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Here’s how you can remember latitude and longitude:

**Latitude** lines run east-west and are parallel to each other. If you go further north north, latitude values increase. Finally, latitude values (Y-values) range between -90 and +90 degrees

But **longitude** lines run north-south. They converge at the poles. And its X-coordinates are between -180 and +180 degrees.

Latitude and longitude coordinates make up our geographic coordinate system.

### Map Coordinate Systems

You can give anything on Earth latitude and longitude coordinates.

Various coordinate reference systems exist such as WGS84, NAD27 and NAD83. In each coordinate system, geodists use mathematics to give each position on Earth a unique coordinate. The field of study that measures the shape and size of the Earth is geodesy.

A geographic coordinate system defines two-dimensional coordinates based on the Earth’s surface. It has an angular unit of measure, prime meridian and datum (which contains the spheroid).

**lines of longitude**have X-coordinates between -180 and +180 degrees.

**lines of latitudes**have Y-values that are between -90 and +90 degrees.

**The equator** is where we measure north and south. For example, everything north of the equator has positive latitude values. Whereas, everything south of the equator has negative latitude values. Most horizontal datums define a zero line at the equator.

The Greenwich Meridian (or prime meridian) is a zero line of longitude from which we measure east and west. In fact, the zero line passes through the Royal Observatory in Greenwich, England, which is why we call it what it is today. In a geographical coordinate system, the prime meridian is the line that has 0° longitude.

Most horizontal datums assign the equator as zero. The equator is where we measure north and south. Whereas, the Greenwich Meridian (or prime meridian) is a zero line of longitude from which we measure east and west.

Together, these lines provide a reference for latitude and longitude that **always zig-zag into each other**. This geographic grid gives unique latitude and longitude for every position on Earth.

### Locate Anything on Earth with Coordinates

Coordinates are pairs (X, Y) in a two-dimensional space referenced to a horizontal datum. Whereas triplets (X, Y, Z) of points not only has position, but also has height referenced to a vertical datum. In other words, the X-value represents the horizontal position. Whereas, the Y-value represents the vertical position.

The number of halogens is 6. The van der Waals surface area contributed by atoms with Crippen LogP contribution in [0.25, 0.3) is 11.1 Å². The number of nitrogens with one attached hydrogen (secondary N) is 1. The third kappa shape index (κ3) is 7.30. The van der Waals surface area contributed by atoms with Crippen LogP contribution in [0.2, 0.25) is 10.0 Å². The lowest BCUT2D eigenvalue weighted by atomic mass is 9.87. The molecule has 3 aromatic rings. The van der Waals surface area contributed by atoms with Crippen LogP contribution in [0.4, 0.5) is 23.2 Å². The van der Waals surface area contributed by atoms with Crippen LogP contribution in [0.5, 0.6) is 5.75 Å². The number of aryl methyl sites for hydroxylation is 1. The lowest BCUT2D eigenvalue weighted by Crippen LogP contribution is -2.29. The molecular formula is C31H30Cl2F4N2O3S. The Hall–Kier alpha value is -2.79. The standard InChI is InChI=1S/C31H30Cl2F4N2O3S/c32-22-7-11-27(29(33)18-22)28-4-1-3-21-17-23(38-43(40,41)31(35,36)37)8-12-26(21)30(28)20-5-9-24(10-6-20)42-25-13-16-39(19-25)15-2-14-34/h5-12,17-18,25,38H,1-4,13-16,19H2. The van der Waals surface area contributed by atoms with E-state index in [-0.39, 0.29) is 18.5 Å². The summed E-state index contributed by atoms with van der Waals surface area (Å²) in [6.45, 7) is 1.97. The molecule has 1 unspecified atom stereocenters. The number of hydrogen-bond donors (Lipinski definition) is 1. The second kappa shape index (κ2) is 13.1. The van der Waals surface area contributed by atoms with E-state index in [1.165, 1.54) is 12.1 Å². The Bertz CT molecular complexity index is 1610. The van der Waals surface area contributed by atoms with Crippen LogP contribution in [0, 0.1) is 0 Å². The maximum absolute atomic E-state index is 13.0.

Geographic coordinate systems use an ellipsoid to approximate all locations on the surface of the earth. Whereas, the datum defines the surface.

A horizontal datum has major axis, which is the longest diameter of an ellipse. Also, it has a minor axis, which is the shortest diameter of an ellipse. Finally, a horizontal datum has a radius that represents the position of the surface relative to the center of the earth.

### What is a Coordinate Reference System?

A reference ellipsoid is the mathematical model of the shape of the Earth with the major axis along the equatorial radius. A geographic coordinate system uses longitude and latitude expressed in decimal degrees. For example, WGS 1984 and NAD 1983 are the most common datums today. Before 1983, NAD27 was the most common datum.

Spherical coordinates (latitudes and longitudes) are often written as degrees-minutes-seconds (DMS). Minutes range from 0 to 60. For example, the geographic coordinate expressed in degrees-minutes-seconds for New York City is:

- Latitude: 40 degrees, 42 minutes, 51 seconds N
- Longitude: 74 degrees, 0 minutes, 21 seconds W

You can also express geographic coordinates in decimal degrees. It’s just another way to represent that same location in a different format. For example, here is New York City in decimal degrees:

- Latitude: 40.714
- Longitude: -74.006

The Federal Communications Commission has a DMS-Decimal converter tool that converts latitude and longitude between decimal degrees and degrees, minutes, and seconds.

### Latitude, Longitude and Spherical Coordinate System Grids

When you put two coordinates together as a pair (X, Y), you can locate anything on Earth.

Latitude and longitude form our coordinate system grid.

Also, you can express coordinates in different ways. For example, you can use decimal degrees or degrees-minutes-seconds.

Thanks to our geographic coordinate, you can pinpoint any point on Earth such as GPS receivers. And this includes the spot you are reading this article right now.

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